20 years under Putin: a timeline

In 1920, Soviet Russia was the first country in the world to legalize abortion. However, 100 years later, the world has seen a noticeable regression on the issue. Not only in modern Russia, but also in countries such as Poland and the United States, conservative forces are actively seeking to ban abortion. According to legal scholar Ekaterina Mishina, these efforts will have devastating consequences.


In late October 2020, Poland saw massive protests against the ruling of the Constitutional Court that had effectively banned abortion. A poster in Sanok, Poland, reads: “women's strike.”  Photo: Silar / Wikimedia Commons.


Unexpected pioneers

November 18, 2020, marks the hundredth anniversary of the adoption of the resolution “On the protection of women’s health” by the People’s Commissariat for Health and Justice. Soviet Russia thus became the first country in the world to legalize abortion. Sadly, we approach the anniversary with nothing that even resembles progress. Not only in Russia, but elsewhere too, there is a clear tendency towards severe restrictions, including an abortion ban.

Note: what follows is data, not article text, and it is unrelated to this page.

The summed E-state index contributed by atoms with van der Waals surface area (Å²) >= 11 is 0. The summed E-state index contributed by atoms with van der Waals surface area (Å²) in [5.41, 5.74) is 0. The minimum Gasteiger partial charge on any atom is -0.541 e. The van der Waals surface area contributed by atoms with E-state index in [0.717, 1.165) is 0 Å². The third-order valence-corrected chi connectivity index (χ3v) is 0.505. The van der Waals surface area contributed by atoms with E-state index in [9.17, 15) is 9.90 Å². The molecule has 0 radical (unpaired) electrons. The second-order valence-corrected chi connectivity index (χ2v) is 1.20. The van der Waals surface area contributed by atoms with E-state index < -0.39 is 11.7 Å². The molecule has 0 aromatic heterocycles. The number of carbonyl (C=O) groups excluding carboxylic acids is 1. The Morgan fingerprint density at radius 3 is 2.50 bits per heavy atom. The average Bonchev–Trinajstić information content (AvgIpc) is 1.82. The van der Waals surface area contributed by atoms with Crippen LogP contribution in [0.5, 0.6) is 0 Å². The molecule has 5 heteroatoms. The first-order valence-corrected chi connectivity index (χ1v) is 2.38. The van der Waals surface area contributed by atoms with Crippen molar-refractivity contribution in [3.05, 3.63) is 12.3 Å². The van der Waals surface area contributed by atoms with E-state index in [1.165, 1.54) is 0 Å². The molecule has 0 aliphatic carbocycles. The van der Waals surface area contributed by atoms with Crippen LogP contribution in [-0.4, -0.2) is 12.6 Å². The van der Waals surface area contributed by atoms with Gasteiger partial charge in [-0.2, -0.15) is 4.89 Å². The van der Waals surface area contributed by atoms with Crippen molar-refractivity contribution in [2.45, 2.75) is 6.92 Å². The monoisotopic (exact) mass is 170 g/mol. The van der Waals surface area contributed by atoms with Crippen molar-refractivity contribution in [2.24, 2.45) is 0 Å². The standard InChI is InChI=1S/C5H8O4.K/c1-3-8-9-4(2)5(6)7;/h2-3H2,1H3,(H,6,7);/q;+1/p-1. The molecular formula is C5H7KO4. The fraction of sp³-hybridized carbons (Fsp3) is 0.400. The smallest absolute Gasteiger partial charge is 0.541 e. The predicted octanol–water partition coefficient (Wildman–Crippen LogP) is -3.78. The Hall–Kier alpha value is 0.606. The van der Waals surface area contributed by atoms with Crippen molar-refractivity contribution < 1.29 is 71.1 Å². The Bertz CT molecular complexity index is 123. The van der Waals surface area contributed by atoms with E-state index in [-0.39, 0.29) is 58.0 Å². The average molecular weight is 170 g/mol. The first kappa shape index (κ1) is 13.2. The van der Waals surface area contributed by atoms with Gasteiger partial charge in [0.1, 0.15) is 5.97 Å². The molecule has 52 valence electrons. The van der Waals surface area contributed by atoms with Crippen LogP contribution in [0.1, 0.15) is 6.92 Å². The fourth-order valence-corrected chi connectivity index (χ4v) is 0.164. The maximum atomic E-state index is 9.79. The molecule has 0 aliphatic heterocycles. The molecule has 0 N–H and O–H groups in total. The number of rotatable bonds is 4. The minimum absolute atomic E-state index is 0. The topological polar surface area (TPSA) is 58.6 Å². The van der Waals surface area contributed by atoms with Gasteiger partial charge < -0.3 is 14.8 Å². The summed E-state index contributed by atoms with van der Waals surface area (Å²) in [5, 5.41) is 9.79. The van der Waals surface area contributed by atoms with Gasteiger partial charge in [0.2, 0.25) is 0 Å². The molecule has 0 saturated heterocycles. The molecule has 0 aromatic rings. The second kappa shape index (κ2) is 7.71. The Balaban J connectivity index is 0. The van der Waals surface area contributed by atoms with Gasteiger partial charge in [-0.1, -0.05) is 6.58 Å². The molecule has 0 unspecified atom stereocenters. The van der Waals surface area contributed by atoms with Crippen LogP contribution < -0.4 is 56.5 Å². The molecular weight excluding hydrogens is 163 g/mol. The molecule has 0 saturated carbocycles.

“Women’s health” was a key phrase in the Bolshevik act on legalizing abortion, which repeatedly called the act evil. It also clearly stated that other countries “fight this evil by punishing both the woman who decided to miscarry, and the doctor who carried it out. Without leading to positive results, this countermeasure drove the procedure underground and made the woman a victim of selfish and often ignorant abortionists, who created a trade for themselves from secret operations.” Noting that “the moral relics of the past and the difficult economic conditions of the present still force some women to decide on this operation,” the People’s Commissars allowed free abortions only by doctors and only in hospitals in order to “protect the health of women ... and [the Commissars] consider the method of repression in this area as falling far short of the goal.” If such an operation were performed by a non-doctor, or by a doctor but in a private practice, they would be brought before a people’s court.

The 1922 Criminal Code of the Russian Soviet Federative Socialist Republic specified this type of criminal liability and established, in Article 146, that artificial termination of pregnancy with the consent of the mother, committed by a person without medical education or by a physician, but in improper conditions, was punishable by imprisonment or forced labor for up to one year. Abortion “in the form of a trade,” without the mother’s consent or if it resulted in her death, was punishable by imprisonment of up to five years.

This sensible and progressive regulation of abortion was largely due to Alexandra Kollontai, a famous Russian revolutionary, feminist, and the first woman in world history to hold a ministerial position (Kollontai was the People’s Commissar of State Charity in the first Bolshevik government in 1917-18).